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Review of Mark Berry's "Treacherous Bonds and Laughing Fire"

PostPosted: Fri May 04, 2012 10:08 am
by alberich00
Dear members and guests of the http://www.wagnerheim.com discussion forum:

After a long, long exile from our Wagnerheim.com discussion forum, due to critical family responsibilities (most of which are now resolved), I've now won back enough free time to return to our discussion forum. As I need a warm-up exercise in order to restore that creative mood which will be the precondition for completing a briefer, more accessible version of my book on Wagner's "Ring" (hopefully to be published in hard-copy or online by some time within the bicentennial year of Wagner's birth, 2013), I thought that all dedicated Wagnerians would find it instructive and interesting if I post here, in installments, my very detailed critical response to Mark Berry's 2006 book (based on a 2004 dissertation), "Treacherous Bonds and Laughing Fire." When I read Berry's book just a couple of years ago I was struck both by the occasional convergence and more frequent dissimilarity between his views and aspects of my "Ring" interpretation developed from 1971 onward (but first copyrighted at the Library of Congress from 1981 onward).

Aside from my own interpretation, for instance, Berry's study offers by far the most detailed consideration of the implications of Ludwig Feuerbach's critique of religious faith, for our understanding of Wagner's "Ring," of any Wagner study known to me. Of course, he draws some of the same conclusions I did, but he also draws some very different conclusions. This comparison between Berry's views and my own will greatly enhance discussion forum participants' understanding of what, in my view, makes my interpretation unique, and what links it with the broader field of current Wagner scholarship. Participants will find it helpful to review, on occasion, two brief studies I posted in this discussion forum, namely, "The 'Ring' as a Whole," and "How Elsa Showed Wagner the Way to Siegfried." These two studies are a small sample from an array of mostly self-published studies which I copyrighted at the Library of Congress from 1981 onward, which, taken in sum, display the gradual development of my allegorical understanding of the "Ring" and its central position in helping us to penetrate more deeply into Wagner's 6 other iconic operas and music-dramas, from "The Flying Dutchman" through "Parsifal."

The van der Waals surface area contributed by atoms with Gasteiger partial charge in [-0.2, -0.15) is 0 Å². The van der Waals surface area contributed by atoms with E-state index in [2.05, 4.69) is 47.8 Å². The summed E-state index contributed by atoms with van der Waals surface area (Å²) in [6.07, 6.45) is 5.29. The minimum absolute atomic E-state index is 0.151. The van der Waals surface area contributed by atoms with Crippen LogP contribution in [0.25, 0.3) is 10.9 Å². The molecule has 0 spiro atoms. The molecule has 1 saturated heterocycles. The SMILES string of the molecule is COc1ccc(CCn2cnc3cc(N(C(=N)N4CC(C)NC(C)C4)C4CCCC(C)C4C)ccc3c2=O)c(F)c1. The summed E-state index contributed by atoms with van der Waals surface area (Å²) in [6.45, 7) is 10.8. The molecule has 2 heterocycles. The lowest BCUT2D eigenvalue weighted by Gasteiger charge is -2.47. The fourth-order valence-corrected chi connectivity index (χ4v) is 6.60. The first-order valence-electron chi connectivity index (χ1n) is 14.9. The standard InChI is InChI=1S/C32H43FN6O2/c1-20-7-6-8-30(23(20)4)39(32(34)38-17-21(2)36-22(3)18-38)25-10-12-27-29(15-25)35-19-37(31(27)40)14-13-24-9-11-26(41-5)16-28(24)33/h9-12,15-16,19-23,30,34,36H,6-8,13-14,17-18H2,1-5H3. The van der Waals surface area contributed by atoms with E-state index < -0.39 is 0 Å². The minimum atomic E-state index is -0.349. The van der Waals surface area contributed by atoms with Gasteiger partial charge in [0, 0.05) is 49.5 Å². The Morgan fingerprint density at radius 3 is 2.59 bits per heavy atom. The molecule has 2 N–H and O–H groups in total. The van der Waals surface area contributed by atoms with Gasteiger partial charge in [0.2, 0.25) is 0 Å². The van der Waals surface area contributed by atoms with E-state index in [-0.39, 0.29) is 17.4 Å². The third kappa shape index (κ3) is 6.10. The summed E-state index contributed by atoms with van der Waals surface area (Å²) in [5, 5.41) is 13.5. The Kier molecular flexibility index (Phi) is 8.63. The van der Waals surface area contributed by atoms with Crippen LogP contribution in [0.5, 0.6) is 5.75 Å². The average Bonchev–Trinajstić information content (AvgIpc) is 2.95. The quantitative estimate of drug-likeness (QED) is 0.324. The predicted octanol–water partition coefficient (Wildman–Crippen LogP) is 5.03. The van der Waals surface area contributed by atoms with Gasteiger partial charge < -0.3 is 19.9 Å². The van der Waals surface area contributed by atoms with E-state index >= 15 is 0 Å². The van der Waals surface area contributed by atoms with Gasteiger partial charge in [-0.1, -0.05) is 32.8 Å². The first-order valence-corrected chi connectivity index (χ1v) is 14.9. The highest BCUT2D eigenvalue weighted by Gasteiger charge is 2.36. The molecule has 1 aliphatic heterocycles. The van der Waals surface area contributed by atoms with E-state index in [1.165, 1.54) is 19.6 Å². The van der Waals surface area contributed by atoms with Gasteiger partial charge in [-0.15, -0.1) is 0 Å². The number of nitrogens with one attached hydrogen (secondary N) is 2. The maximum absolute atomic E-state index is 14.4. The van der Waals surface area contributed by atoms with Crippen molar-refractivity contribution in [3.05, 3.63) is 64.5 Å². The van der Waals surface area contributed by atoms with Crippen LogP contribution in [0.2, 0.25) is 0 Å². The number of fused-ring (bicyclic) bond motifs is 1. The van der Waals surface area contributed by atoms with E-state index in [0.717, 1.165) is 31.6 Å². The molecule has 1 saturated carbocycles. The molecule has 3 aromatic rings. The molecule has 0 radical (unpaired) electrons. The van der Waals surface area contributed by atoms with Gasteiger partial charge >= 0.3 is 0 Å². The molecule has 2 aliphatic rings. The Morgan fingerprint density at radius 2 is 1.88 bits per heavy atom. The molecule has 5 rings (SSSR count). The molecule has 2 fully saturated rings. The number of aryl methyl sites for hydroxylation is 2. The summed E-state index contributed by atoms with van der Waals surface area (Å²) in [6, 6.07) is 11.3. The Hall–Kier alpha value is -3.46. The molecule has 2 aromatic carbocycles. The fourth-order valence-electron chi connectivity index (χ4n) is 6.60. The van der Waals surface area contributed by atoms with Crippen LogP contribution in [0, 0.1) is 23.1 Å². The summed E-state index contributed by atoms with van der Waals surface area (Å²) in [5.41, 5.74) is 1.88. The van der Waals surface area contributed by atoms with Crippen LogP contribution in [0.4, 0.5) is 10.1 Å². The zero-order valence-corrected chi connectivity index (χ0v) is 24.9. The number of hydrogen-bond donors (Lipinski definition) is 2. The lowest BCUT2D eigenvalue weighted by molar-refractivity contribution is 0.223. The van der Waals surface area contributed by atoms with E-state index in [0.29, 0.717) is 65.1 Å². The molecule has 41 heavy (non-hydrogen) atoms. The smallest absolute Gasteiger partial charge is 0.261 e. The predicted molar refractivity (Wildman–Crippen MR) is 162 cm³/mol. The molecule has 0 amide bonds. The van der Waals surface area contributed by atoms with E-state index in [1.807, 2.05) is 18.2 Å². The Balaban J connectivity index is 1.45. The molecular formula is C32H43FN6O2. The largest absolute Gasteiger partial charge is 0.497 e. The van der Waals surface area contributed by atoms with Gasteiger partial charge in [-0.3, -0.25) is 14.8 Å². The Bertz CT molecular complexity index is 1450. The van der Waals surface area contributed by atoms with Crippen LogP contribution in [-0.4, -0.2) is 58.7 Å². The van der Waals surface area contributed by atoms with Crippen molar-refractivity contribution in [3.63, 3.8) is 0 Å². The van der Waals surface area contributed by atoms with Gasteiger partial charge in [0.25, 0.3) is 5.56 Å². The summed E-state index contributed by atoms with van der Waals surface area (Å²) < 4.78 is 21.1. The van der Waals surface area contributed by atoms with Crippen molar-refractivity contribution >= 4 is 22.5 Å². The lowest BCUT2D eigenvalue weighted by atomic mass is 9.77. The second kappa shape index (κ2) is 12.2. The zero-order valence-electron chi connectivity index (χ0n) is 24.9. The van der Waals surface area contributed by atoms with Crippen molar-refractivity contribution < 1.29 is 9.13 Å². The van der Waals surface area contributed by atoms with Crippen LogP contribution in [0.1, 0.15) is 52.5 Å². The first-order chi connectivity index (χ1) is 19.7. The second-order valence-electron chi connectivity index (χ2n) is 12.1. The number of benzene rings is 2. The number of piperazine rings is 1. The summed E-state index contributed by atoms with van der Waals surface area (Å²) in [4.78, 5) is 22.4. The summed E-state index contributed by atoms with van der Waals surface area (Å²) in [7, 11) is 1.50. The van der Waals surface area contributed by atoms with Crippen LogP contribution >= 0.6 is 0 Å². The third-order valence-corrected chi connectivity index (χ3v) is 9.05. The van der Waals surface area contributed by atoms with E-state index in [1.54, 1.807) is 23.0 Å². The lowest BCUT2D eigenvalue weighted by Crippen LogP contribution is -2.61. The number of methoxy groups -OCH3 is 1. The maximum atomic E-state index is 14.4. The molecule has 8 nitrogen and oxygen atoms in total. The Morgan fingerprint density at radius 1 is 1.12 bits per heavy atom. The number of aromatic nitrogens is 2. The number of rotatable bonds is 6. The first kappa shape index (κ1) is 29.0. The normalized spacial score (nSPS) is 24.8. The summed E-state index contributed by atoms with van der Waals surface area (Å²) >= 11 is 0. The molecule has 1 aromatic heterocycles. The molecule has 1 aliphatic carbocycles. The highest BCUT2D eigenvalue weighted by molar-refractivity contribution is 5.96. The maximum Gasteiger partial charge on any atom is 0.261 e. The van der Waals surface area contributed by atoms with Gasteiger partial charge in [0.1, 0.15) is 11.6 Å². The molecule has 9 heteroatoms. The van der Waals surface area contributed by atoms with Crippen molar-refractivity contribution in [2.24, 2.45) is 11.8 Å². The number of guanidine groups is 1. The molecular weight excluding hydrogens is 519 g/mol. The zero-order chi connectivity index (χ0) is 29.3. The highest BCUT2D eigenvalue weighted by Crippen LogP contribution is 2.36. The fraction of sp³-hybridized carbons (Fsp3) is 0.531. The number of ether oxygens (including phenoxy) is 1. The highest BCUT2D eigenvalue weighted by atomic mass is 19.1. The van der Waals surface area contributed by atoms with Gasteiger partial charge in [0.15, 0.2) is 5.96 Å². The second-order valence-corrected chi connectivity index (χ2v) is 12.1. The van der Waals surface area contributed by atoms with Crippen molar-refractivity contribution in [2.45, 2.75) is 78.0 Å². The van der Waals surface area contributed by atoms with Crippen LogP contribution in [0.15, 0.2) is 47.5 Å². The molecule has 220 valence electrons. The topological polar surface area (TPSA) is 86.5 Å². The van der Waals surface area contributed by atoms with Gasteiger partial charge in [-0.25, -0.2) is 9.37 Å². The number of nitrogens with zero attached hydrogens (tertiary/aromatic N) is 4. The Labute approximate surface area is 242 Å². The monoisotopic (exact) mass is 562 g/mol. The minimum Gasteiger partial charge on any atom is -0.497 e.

I will post my critique of Berry in installments of perhaps 5-10 pages because of certain limitations of the discussion forum edit protocals.

Your friend from Wagnerheim,

Paul